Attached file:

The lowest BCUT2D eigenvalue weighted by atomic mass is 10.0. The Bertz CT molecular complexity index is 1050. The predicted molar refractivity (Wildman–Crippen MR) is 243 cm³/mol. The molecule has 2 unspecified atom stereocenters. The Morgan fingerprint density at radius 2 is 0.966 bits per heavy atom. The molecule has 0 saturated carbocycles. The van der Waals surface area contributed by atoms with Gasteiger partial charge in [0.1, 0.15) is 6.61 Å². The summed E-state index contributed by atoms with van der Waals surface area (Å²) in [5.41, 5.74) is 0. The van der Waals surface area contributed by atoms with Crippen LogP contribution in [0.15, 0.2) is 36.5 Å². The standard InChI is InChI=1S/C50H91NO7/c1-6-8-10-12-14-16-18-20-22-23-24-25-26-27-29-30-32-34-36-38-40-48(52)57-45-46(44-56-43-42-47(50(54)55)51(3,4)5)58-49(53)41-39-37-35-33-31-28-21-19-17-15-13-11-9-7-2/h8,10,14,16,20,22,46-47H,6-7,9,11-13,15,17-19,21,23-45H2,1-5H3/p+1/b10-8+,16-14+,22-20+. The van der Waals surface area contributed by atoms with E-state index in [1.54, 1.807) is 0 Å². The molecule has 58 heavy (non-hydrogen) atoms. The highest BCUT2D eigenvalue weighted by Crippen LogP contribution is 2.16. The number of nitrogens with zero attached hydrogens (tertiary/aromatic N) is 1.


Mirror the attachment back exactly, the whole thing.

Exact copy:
The lowest BCUT2D eigenvalue weighted by atomic mass is 10.0. The Bertz CT molecular complexity index is 1050. The predicted molar refractivity (Wildman–Crippen MR) is 243 cm³/mol. The molecule has 2 unspecified atom stereocenters. The Morgan fingerprint density at radius 2 is 0.966 bits per heavy atom. The molecule has 0 saturated carbocycles. The van der Waals surface area contributed by atoms with Gasteiger partial charge in [0.1, 0.15) is 6.61 Å². The summed E-state index contributed by atoms with van der Waals surface area (Å²) in [5.41, 5.74) is 0. The van der Waals surface area contributed by atoms with Crippen LogP contribution in [0.15, 0.2) is 36.5 Å². The standard InChI is InChI=1S/C50H91NO7/c1-6-8-10-12-14-16-18-20-22-23-24-25-26-27-29-30-32-34-36-38-40-48(52)57-45-46(44-56-43-42-47(50(54)55)51(3,4)5)58-49(53)41-39-37-35-33-31-28-21-19-17-15-13-11-9-7-2/h8,10,14,16,20,22,46-47H,6-7,9,11-13,15,17-19,21,23-45H2,1-5H3/p+1/b10-8+,16-14+,22-20+. The van der Waals surface area contributed by atoms with E-state index in [1.54, 1.807) is 0 Å². The molecule has 58 heavy (non-hydrogen) atoms. The highest BCUT2D eigenvalue weighted by Crippen LogP contribution is 2.16. The number of nitrogens with zero attached hydrogens (tertiary/aromatic N) is 1.